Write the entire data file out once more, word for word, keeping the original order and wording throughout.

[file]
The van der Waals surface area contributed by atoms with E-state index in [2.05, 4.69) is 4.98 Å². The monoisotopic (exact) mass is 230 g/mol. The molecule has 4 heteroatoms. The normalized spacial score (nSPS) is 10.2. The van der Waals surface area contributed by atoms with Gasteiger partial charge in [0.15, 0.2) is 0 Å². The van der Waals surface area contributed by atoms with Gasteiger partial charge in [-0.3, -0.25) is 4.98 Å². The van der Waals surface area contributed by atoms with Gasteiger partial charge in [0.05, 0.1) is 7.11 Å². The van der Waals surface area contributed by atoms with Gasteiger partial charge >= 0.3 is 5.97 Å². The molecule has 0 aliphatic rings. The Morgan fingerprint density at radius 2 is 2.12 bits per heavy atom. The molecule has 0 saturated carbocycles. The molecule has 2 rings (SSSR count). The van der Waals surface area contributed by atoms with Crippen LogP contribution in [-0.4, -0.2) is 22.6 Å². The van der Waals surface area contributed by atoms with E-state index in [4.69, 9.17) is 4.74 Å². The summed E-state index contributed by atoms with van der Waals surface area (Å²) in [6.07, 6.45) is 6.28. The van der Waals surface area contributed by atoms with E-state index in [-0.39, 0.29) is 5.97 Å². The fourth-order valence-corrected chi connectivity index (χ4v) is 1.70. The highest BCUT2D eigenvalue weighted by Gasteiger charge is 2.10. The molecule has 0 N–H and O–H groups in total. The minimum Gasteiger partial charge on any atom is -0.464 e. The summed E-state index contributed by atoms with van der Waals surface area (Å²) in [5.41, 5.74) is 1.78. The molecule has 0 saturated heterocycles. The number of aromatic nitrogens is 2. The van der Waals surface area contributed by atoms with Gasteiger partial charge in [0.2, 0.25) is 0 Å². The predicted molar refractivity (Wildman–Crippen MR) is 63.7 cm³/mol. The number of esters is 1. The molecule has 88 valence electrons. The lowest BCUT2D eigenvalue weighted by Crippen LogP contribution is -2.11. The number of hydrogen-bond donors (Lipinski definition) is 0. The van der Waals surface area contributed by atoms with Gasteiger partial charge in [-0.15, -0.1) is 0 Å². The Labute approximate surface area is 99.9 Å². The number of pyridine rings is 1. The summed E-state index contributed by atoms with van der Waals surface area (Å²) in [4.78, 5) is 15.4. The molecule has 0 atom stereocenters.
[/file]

The van der Waals surface area contributed by atoms with E-state index in [2.05, 4.69) is 4.98 Å². The monoisotopic (exact) mass is 230 g/mol. The molecule has 4 heteroatoms. The normalized spacial score (nSPS) is 10.2. The van der Waals surface area contributed by atoms with Gasteiger partial charge in [0.15, 0.2) is 0 Å². The van der Waals surface area contributed by atoms with Gasteiger partial charge in [-0.3, -0.25) is 4.98 Å². The van der Waals surface area contributed by atoms with Gasteiger partial charge in [0.05, 0.1) is 7.11 Å². The van der Waals surface area contributed by atoms with Gasteiger partial charge >= 0.3 is 5.97 Å². The molecule has 0 aliphatic rings. The Morgan fingerprint density at radius 2 is 2.12 bits per heavy atom. The molecule has 0 saturated carbocycles. The molecule has 2 rings (SSSR count). The van der Waals surface area contributed by atoms with Crippen LogP contribution in [-0.4, -0.2) is 22.6 Å². The van der Waals surface area contributed by atoms with E-state index in [4.69, 9.17) is 4.74 Å². The summed E-state index contributed by atoms with van der Waals surface area (Å²) in [6.07, 6.45) is 6.28. The van der Waals surface area contributed by atoms with E-state index in [-0.39, 0.29) is 5.97 Å². The fourth-order valence-corrected chi connectivity index (χ4v) is 1.70. The highest BCUT2D eigenvalue weighted by Gasteiger charge is 2.10. The molecule has 0 N–H and O–H groups in total. The minimum Gasteiger partial charge on any atom is -0.464 e. The summed E-state index contributed by atoms with van der Waals surface area (Å²) in [5.41, 5.74) is 1.78. The molecule has 0 saturated heterocycles. The number of aromatic nitrogens is 2. The van der Waals surface area contributed by atoms with Gasteiger partial charge in [0.2, 0.25) is 0 Å². The predicted molar refractivity (Wildman–Crippen MR) is 63.7 cm³/mol. The number of esters is 1. The molecule has 88 valence electrons. The lowest BCUT2D eigenvalue weighted by Crippen LogP contribution is -2.11. The number of hydrogen-bond donors (Lipinski definition) is 0. The van der Waals surface area contributed by atoms with Gasteiger partial charge in [-0.15, -0.1) is 0 Å². The Labute approximate surface area is 99.9 Å². The number of pyridine rings is 1. The summed E-state index contributed by atoms with van der Waals surface area (Å²) in [4.78, 5) is 15.4. The molecule has 0 atom stereocenters.